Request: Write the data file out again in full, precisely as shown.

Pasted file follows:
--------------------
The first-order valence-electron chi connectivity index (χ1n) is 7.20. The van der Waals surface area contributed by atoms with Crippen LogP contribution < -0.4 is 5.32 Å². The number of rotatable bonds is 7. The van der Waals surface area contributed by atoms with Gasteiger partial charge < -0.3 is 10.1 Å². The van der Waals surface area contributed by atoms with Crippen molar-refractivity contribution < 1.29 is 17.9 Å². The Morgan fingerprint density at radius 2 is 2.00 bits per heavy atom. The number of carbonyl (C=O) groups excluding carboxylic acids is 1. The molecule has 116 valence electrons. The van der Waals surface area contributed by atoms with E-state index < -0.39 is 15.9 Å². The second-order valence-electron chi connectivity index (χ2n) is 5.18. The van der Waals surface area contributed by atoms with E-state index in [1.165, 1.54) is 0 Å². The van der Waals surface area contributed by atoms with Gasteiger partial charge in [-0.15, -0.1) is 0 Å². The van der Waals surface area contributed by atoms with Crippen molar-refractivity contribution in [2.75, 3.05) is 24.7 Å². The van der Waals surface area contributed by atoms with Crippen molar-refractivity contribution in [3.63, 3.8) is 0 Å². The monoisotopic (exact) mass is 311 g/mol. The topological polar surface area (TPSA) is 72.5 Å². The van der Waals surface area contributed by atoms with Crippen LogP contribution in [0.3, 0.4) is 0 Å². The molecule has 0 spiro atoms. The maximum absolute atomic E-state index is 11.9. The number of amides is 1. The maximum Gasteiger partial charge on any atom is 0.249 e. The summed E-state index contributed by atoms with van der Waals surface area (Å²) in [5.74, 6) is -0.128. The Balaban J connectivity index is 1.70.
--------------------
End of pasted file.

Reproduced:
The first-order valence-electron chi connectivity index (χ1n) is 7.20. The van der Waals surface area contributed by atoms with Crippen LogP contribution < -0.4 is 5.32 Å². The number of rotatable bonds is 7. The van der Waals surface area contributed by atoms with Gasteiger partial charge < -0.3 is 10.1 Å². The van der Waals surface area contributed by atoms with Crippen molar-refractivity contribution < 1.29 is 17.9 Å². The Morgan fingerprint density at radius 2 is 2.00 bits per heavy atom. The number of carbonyl (C=O) groups excluding carboxylic acids is 1. The molecule has 116 valence electrons. The van der Waals surface area contributed by atoms with E-state index < -0.39 is 15.9 Å². The second-order valence-electron chi connectivity index (χ2n) is 5.18. The van der Waals surface area contributed by atoms with E-state index in [1.165, 1.54) is 0 Å². The van der Waals surface area contributed by atoms with Gasteiger partial charge in [-0.15, -0.1) is 0 Å². The van der Waals surface area contributed by atoms with Crippen molar-refractivity contribution in [2.75, 3.05) is 24.7 Å². The van der Waals surface area contributed by atoms with Crippen molar-refractivity contribution in [3.63, 3.8) is 0 Å². The monoisotopic (exact) mass is 311 g/mol. The topological polar surface area (TPSA) is 72.5 Å². The van der Waals surface area contributed by atoms with Crippen LogP contribution in [0.3, 0.4) is 0 Å². The molecule has 0 spiro atoms. The maximum absolute atomic E-state index is 11.9. The number of amides is 1. The maximum Gasteiger partial charge on any atom is 0.249 e. The summed E-state index contributed by atoms with van der Waals surface area (Å²) in [5.74, 6) is -0.128. The Balaban J connectivity index is 1.70.